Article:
The Rev continued to rock the night away, playing classics like “The Devil’s Chasin’ Me”and newer songs off of Rev like “Zombie Dumb” and “Let Me Teach You How To Eat.” As the set went on, it was apparent that there was a renewed fire in the band’s belly. Former drummer Scott Churilla, after time away playing with The Supersuckers, has returned to the fold, and it was like peanut butter returning to jelly. The Rev’s partner-in-crime, bassist Jimbo Wallace, was fantastic as always, deftly giving the audience a lesson in playing the upright.

© Kristin Horgen

After “Let Me Teach…,” The Rev announced the next guest of the set, country/rockabilly honky-tonker Deke Dickerson. I have to be honest, I hadn’t heard any of Deke’s music before, and I quickly realized what a huge mistake I had made. Playing a gorgeous double-neck guitar, Deke started things off with a superb cover of Gene Autry’s “Mexicali Rose.”

They continued with Horton Heat’s “The Millionaire,” Deke’s “Big Guitar,” and the Jimmie Rodgers classic “Muleskinner Blues.” The whole time Deke was onstage was a treat, from his wit to his smooth voice, and having two guitar maestros onstage was pretty close to mind-blowing. They even switched it up at times, with Deke playing Jimbo’s bass and The Rev playing Deke’s dual guitar. To close Deke’s time onstage, he donned a goofy orange hat, jumped down into the barricade, and went into a killer version of The Ramones’ “Psycho Therapy.”

© Kristin Horgen

Deke exited, and The Rev kept the party going with “400 Bucks,” “Big Little Baby,” and the countryfied “Bales of Cocaine.” The set closed with the high-energy “Big Red Rocket of Love.” After a brief break, The Rev and company returned to the stage and played “the most obvious cover song in the history of rock and roll, and it’s not ‘Freebird.'”

He handed Jimbo his guitar, took the bass, and went into “Johnny B. Goode,” the crowd eagerly singing along. He continued with “Galaxie 500,” which included a fairly lengthy (a bit too lengthy) drum solo, and as the solo ended, Deke returned with the band and played Merle Haggard’s “Honky Tonk Night Time Man.” The band reprised “Galaxie 500” and bid the crowd goodnight.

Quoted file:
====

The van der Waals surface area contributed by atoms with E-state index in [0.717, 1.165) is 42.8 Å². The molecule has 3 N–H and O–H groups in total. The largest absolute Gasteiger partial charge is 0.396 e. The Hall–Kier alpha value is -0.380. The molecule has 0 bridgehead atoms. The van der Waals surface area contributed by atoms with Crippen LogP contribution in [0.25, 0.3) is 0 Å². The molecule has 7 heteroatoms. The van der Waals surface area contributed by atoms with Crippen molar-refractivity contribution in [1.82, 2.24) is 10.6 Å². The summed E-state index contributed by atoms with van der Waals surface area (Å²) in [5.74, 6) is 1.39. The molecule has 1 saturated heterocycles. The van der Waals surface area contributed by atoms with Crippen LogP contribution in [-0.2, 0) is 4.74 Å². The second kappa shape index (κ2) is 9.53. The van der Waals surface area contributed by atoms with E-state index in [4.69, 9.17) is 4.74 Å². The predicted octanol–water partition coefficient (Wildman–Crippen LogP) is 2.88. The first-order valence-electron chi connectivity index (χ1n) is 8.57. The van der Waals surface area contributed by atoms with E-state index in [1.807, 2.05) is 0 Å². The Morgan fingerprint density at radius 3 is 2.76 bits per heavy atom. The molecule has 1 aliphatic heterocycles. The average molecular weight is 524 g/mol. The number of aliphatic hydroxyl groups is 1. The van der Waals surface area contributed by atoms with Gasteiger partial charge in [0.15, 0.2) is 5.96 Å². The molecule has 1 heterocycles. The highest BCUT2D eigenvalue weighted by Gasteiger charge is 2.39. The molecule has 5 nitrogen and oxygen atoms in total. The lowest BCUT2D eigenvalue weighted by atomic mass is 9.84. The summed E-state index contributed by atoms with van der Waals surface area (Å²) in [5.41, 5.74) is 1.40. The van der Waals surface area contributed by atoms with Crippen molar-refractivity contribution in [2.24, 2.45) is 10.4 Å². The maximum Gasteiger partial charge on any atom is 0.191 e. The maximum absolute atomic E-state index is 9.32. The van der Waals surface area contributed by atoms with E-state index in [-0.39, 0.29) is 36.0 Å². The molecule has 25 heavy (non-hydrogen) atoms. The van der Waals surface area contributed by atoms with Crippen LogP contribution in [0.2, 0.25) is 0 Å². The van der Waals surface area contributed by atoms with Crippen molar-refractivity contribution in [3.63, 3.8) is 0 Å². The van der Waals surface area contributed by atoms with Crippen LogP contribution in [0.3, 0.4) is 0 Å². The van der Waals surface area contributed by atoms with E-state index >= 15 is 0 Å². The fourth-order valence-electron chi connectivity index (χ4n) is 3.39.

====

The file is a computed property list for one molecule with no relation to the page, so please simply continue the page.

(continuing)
© Kristin Horgen

I have to say, after seeing Reverend Horton Heat many times over the years, they’ve never sounded better, and the amazing Deke Dickerson made it a truly special evening. Seeing the smiles on all of the fans and musicians’ faces, I definitely wasn’t the only one who thought so.

We recently had a chance to catch up with Jim “The Rev” Heath and talk music, Texas and vinyl. Be sure to check it out

© Kristin Horgen

© Kristin Horgen

© Kristin Horgen

© Kristin Horgen

© Kristin Horgen

© Kristin Horgen

© Kristin Horgen

© Kristin Horgen

© Kristin Horgen

© Kristin Horgen

© Kristin Horgen

© Kristin Horgen

© Kristin Horgen

© Kristin Horgen

© Kristin Horgen

© Kristin Horgen

© Kristin Horgen

© Kristin Horgen

© Kristin Horgen

© Kristin Horgen

© Kristin Horgen

© Kristin Horgen

© Kristin Horgen

© Kristin Horgen

© Kristin Horgen

© Kristin Horgen

© Kristin Horgen

© Kristin Horgen

© Kristin Horgen

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© Kristin Horgen

NEKROMANTIX

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© Kristin Horgen

© Kristin Horgen

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© Kristin Horgen

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THE CREEPSHOW

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© Kristin Horgen

© Kristin Horgen

© Kristin Horgen

© Kristin Horgen

© Kristin Horgen

© Kristin Horgen

© Kristin Horgen

© Kristin Horgen

© Kristin Horgen

© Kristin Horgen

© Kristin Horgen